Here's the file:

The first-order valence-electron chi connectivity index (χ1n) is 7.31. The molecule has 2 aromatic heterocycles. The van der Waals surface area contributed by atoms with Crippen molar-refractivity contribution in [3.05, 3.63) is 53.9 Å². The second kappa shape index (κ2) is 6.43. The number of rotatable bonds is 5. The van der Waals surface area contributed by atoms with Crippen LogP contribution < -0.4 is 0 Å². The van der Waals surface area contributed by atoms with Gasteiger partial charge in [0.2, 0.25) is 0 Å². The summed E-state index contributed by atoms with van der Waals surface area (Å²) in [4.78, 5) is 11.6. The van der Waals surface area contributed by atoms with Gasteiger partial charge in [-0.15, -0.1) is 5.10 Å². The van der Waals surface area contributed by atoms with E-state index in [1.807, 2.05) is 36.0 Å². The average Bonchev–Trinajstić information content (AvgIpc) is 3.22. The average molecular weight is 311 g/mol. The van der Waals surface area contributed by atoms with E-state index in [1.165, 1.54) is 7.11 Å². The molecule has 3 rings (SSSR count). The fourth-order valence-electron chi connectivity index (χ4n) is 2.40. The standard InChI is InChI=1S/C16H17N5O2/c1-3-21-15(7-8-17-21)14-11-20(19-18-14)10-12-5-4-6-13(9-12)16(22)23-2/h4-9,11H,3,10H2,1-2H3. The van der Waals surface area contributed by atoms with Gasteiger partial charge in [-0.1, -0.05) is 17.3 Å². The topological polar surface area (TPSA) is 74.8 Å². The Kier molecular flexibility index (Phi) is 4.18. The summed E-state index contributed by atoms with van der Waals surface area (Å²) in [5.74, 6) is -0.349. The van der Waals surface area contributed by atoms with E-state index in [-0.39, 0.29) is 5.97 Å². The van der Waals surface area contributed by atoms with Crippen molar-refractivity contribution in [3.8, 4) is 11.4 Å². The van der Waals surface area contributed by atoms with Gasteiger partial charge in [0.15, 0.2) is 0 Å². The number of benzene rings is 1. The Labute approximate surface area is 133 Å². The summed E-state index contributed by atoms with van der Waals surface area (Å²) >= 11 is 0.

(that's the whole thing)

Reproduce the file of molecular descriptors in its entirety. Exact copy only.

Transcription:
The first-order valence-electron chi connectivity index (χ1n) is 7.31. The molecule has 2 aromatic heterocycles. The van der Waals surface area contributed by atoms with Crippen molar-refractivity contribution in [3.05, 3.63) is 53.9 Å². The second kappa shape index (κ2) is 6.43. The number of rotatable bonds is 5. The van der Waals surface area contributed by atoms with Crippen LogP contribution < -0.4 is 0 Å². The van der Waals surface area contributed by atoms with Gasteiger partial charge in [0.2, 0.25) is 0 Å². The summed E-state index contributed by atoms with van der Waals surface area (Å²) in [4.78, 5) is 11.6. The van der Waals surface area contributed by atoms with Gasteiger partial charge in [-0.15, -0.1) is 5.10 Å². The van der Waals surface area contributed by atoms with E-state index in [1.807, 2.05) is 36.0 Å². The average Bonchev–Trinajstić information content (AvgIpc) is 3.22. The average molecular weight is 311 g/mol. The van der Waals surface area contributed by atoms with E-state index in [1.165, 1.54) is 7.11 Å². The molecule has 3 rings (SSSR count). The fourth-order valence-electron chi connectivity index (χ4n) is 2.40. The standard InChI is InChI=1S/C16H17N5O2/c1-3-21-15(7-8-17-21)14-11-20(19-18-14)10-12-5-4-6-13(9-12)16(22)23-2/h4-9,11H,3,10H2,1-2H3. The van der Waals surface area contributed by atoms with Gasteiger partial charge in [-0.1, -0.05) is 17.3 Å². The topological polar surface area (TPSA) is 74.8 Å². The Kier molecular flexibility index (Phi) is 4.18. The summed E-state index contributed by atoms with van der Waals surface area (Å²) in [5.74, 6) is -0.349. The van der Waals surface area contributed by atoms with E-state index in [-0.39, 0.29) is 5.97 Å². The van der Waals surface area contributed by atoms with Crippen molar-refractivity contribution in [3.8, 4) is 11.4 Å². The van der Waals surface area contributed by atoms with Gasteiger partial charge in [0.15, 0.2) is 0 Å². The number of benzene rings is 1. The Labute approximate surface area is 133 Å². The summed E-state index contributed by atoms with van der Waals surface area (Å²) >= 11 is 0.